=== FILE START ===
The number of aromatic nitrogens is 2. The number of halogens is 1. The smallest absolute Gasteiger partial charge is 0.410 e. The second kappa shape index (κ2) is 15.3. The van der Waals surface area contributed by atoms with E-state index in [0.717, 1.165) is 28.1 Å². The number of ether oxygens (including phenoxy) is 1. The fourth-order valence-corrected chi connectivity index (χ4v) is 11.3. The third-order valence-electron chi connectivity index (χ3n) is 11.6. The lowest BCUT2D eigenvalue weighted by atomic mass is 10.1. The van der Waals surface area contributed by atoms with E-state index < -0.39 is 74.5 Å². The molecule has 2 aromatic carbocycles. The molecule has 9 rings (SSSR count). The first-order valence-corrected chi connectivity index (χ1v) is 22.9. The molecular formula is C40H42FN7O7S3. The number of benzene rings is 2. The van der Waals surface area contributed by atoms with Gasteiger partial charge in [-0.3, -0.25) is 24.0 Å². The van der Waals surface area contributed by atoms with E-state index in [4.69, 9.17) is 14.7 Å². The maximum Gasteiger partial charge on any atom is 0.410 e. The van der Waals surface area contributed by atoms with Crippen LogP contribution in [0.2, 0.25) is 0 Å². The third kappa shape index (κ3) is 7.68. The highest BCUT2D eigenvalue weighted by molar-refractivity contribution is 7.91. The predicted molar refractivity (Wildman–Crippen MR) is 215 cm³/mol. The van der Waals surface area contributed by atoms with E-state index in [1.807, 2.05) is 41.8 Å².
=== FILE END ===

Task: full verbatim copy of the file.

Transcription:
The number of aromatic nitrogens is 2. The number of halogens is 1. The smallest absolute Gasteiger partial charge is 0.410 e. The second kappa shape index (κ2) is 15.3. The van der Waals surface area contributed by atoms with E-state index in [0.717, 1.165) is 28.1 Å². The number of ether oxygens (including phenoxy) is 1. The fourth-order valence-corrected chi connectivity index (χ4v) is 11.3. The third-order valence-electron chi connectivity index (χ3n) is 11.6. The lowest BCUT2D eigenvalue weighted by atomic mass is 10.1. The van der Waals surface area contributed by atoms with E-state index < -0.39 is 74.5 Å². The molecule has 2 aromatic carbocycles. The molecule has 9 rings (SSSR count). The first-order valence-corrected chi connectivity index (χ1v) is 22.9. The molecular formula is C40H42FN7O7S3. The number of benzene rings is 2. The van der Waals surface area contributed by atoms with Gasteiger partial charge in [-0.3, -0.25) is 24.0 Å². The van der Waals surface area contributed by atoms with E-state index in [4.69, 9.17) is 14.7 Å². The maximum Gasteiger partial charge on any atom is 0.410 e. The van der Waals surface area contributed by atoms with Crippen LogP contribution in [0.2, 0.25) is 0 Å². The third kappa shape index (κ3) is 7.68. The highest BCUT2D eigenvalue weighted by molar-refractivity contribution is 7.91. The predicted molar refractivity (Wildman–Crippen MR) is 215 cm³/mol. The van der Waals surface area contributed by atoms with E-state index in [1.807, 2.05) is 41.8 Å².